Studio One Roots, Vol. 3
Reviewed by Sadie O., 12/18/07
Roots of Nyahbinghi, social consciousness and Rasta Reggae from the 70’s. The liner notes are worth a read – about how the Nyahbinghi drum descended from the Jamaican outcasts who had preserved something of African drumming as a deliberate revolutionary act. The 70’s saw a lot of violence and social strife in Jamaica, and there’s a lot of diatribe in these songs. Many great stars, some relative unknowns – everything is good to great in my book. No FCCs.
1. **simple swingy midtempo skank, rootsy and spirited.
2. **very pretty singing and harmonies, positive message.
3. ***somewhat uptempo nyahbinghi and very spirited young vocalists. Nice.
4. ***dubby, with echo-y vocals back in the mix, menacing Babylon.
5. **very simple skank with a fair amount of dub, Dillinger’s distinctive toasting, more menacing Babylon.
6. **sweet bubble with fine vocals by one of the great Reggae trios.
7. **midtempo instrumental skank with prominent bass, guitar and horns.
8. ***cool upbeat bubble with rich soulful vocals.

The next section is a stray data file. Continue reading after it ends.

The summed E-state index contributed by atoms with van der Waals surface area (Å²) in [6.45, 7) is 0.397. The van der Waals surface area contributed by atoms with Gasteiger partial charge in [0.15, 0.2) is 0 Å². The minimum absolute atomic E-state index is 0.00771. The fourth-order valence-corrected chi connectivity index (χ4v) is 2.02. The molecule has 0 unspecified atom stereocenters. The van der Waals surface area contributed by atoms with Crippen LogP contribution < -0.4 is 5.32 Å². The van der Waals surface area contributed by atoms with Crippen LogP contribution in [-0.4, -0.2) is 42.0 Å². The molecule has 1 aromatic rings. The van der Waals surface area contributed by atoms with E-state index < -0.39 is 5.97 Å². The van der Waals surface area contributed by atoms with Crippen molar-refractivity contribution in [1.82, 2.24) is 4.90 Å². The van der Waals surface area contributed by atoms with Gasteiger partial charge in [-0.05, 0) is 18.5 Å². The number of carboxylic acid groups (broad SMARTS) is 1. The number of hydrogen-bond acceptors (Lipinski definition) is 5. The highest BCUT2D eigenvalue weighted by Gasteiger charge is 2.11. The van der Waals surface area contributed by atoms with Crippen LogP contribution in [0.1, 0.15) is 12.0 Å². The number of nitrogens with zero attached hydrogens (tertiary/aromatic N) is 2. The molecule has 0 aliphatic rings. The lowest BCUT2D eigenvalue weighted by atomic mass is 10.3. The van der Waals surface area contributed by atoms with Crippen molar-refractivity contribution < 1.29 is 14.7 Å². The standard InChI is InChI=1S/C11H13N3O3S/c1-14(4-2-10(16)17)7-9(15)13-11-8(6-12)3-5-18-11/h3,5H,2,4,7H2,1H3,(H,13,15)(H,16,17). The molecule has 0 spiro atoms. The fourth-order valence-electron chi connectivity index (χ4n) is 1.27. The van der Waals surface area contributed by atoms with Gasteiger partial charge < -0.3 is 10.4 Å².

9. **very simple and folksy sounding pot-smoking song with sweet sax.
10. ***rather dramatic intro, then slightly downtempo skank with prominent nyahbinghi drums and horns. Chanted vocals – this was a very influential number way back in the day.
11. **jaunty riddim, sweet harmonies.
12. **midtempo easy rocker with lots of keyboards, lots of harmonies and fyah bun dem lyrics.
13. ***deep nyahbinghi roots instrumental, big drums and horns. Killer muted cornet solo.
14. ***downbeat dub with classic toast.
15. **downtempo bubble with sweet vocals.
16. **midtempo pretty bubble with really lovely high harmonies.
17. ***midtempo skank, kids singing, make love not war lyrics..
18. ***downtempo nyahbinghi, pretty sax, and strange but sweet vocals.